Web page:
An ethnographic study of palliative care specialists reveals that many of them find dealing with dying patients a gratifying experience. The scant evidence about oncologists on this subject paints a much different picture.
ASCO’s QOPI analysis recently found that less than half of all cancer patients are enrolled in hospice care before their death and of those who are enrolled, one-third are not enrolled until the last week of their lives. In response to this and other findings, ASCO published a new policy and guidelines this week, intended to encourage physicians to initiate open dialogue about palliative care and treatment with patients as soon as they are identified as having incurable cancer.
Studies have shown that underutilization of hospice care increases end-of-life costs; more aggressive use of hospice could lead to significant savings and better care. Medicare seems to understand that promoting hospice care is not a "Death Panel."
Oncologists often do not give honest prognostic and treatment-effect information to patients with advanced disease, trying not to “take away hope.” The authors, however, find that hope is maintained when patients with advanced cancer are given truthful prognostic and treatment information, even when the news is bad.
When Hospice Is the Best Option: An Opportunity to Redefine Goals Maryjo Prince-Paul, PhD, APRN, ACHPN
Assistant Professor, Frances Payne Bolton School
Case Western Reserve University, Cleveland, Ohio
Postdoctoral Fellow, R25T-NIH/NCI,
Case Comprehensive Cancer Center
University Hospitals/Case Medical Center,
Cleveland, Ohio , April 7, 2009
Ms. D is a 45-year-old woman with ovarian cancer and hepatic metastatic disease. She has received multimodal treatment over the past 5 years. Ms. D lives in her own home, is divorced, and is a single parent of two adolescent children. Her mother is her primary caregiver and also has a deteriorating health condition.
Three cancer organizations have joined in supporting FDA in an appeal to the District of Columbia Circuit Court of Appeals to overturn a decision that terminally ill patients have a fundamental right of access to experimental drugs.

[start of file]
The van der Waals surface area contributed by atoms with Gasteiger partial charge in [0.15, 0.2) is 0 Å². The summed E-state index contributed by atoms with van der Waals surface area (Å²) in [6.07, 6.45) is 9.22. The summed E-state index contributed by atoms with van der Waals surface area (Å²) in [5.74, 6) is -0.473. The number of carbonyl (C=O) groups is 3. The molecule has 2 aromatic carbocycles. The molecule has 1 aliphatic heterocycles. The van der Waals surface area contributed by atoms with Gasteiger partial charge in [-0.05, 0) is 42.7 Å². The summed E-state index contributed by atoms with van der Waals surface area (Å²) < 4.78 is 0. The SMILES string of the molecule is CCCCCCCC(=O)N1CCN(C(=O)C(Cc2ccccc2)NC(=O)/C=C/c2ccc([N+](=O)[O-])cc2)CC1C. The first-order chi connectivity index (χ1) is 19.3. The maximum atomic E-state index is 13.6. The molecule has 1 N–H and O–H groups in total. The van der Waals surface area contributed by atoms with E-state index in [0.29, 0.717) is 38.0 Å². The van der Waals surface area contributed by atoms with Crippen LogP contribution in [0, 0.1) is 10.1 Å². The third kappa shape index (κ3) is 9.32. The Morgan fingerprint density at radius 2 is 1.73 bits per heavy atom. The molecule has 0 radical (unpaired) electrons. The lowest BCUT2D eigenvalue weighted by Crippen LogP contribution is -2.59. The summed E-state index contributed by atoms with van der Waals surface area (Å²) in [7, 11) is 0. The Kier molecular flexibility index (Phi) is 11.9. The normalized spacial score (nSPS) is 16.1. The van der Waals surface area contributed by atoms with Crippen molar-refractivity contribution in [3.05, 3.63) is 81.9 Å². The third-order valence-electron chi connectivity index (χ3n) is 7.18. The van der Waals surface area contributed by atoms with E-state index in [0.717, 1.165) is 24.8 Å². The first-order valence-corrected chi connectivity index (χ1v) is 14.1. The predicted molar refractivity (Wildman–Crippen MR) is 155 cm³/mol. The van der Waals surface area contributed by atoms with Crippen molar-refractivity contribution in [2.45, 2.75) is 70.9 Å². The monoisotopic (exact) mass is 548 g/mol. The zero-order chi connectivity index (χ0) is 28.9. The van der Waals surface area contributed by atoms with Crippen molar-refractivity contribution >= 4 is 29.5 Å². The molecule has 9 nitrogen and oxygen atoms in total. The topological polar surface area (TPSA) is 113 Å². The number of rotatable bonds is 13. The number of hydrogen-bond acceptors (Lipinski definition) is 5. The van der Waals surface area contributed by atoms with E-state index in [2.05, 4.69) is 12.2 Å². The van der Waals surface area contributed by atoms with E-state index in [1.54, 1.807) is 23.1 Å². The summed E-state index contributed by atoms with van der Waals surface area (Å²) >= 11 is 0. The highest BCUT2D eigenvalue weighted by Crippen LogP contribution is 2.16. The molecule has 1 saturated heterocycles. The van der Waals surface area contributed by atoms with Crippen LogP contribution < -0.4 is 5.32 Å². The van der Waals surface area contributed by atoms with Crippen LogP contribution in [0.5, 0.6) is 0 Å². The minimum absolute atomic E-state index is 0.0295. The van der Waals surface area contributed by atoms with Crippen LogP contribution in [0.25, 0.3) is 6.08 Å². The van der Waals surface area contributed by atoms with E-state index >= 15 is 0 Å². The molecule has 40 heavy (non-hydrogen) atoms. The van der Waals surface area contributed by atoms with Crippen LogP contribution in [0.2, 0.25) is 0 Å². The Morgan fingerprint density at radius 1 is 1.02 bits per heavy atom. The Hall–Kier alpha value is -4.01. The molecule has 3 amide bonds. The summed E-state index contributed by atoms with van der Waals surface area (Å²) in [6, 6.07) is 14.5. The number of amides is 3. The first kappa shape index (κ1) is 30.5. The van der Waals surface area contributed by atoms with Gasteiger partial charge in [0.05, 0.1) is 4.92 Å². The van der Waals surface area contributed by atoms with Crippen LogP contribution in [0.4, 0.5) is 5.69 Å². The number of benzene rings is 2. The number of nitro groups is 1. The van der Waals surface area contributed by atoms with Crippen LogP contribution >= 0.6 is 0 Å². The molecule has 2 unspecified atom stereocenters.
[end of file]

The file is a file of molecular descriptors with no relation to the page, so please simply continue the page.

The Lung Cancer Alliance applauded a recent court decision on the rights of terminally ill cancer patients to take experimental drugs. In 2003, The Abigail Alliance and the Washington Legal Foundation filed suit against the Food and Drug Administration (FDA) in order to give terminally ill cancer patients access to drugs that have passed initial safety tests but not the full regalia of clinical trials normally required for approval.
This Registered Nurses' Association of Ontario (RNAO) clinical best practice guideline provide evidence-based recommendations for registered nurses and registered practical nurses on best nursing practices for end-of-life care during the last day
Advance directives (ADs) are one of the few means for patients to indicate their end-of-life (EOL) treatment option preference. An effective and consistent solution for increasing the AD completion rate remains elusive. A literature search revealed three studies completed in the United States that employed an identical methodology and focused on registered nurses (RNs). These studies examined a variety of concepts, including nurses' knowledge, attitudes, experience, and confidence with regard to ADs.|This review completed a systematic synthesis of reported results from three survey studies that focused, respectively, on oncology, critical care, and emergency RNs who were members of various professional nursing organizations.|Our investigation addressed the following research questions: What are the knowledge, attitudes, experience, and confidence of RNs with regard to ADs, and what is the relationship among these study variables? Each study used the Knowledge, Attitudes, and
Medical end-of-life decisions, defined as end-of-life practices with a potential or certain life-shortening effect, precede almost 50% of deaths in Western countries, and receive ample medical-ethical attention. This systematic review aims to detect whether there are differences in the prevalence of medical end-of-life decisions in 'vulnerable' patient groups. In 2009, five major databases were scrutinized for publications containing original data on the prevalence of euthanasia/physician-assisted suicide, life-ending without explicit patient request, intensified symptom alleviation, non-treatment decisions and palliative sedation by social factors (eg age, gender and SES). Heterogeneous findings were pooled using a random effects model. We identified 6377 papers of which 51 papers were selected, involving over 1.09 million patients. Most publications reported the prevalence of non-treatment decisions. The most studied social factors were age and gender. Among patients older than
William S. Breitbard, MD, acting chair at the department of psychiatry and behavioral sciences and chief of psychiatry service at Memorial Sloan-Kettering Cancer Center, discusses how to have an effective end-of-life conversation with a patient.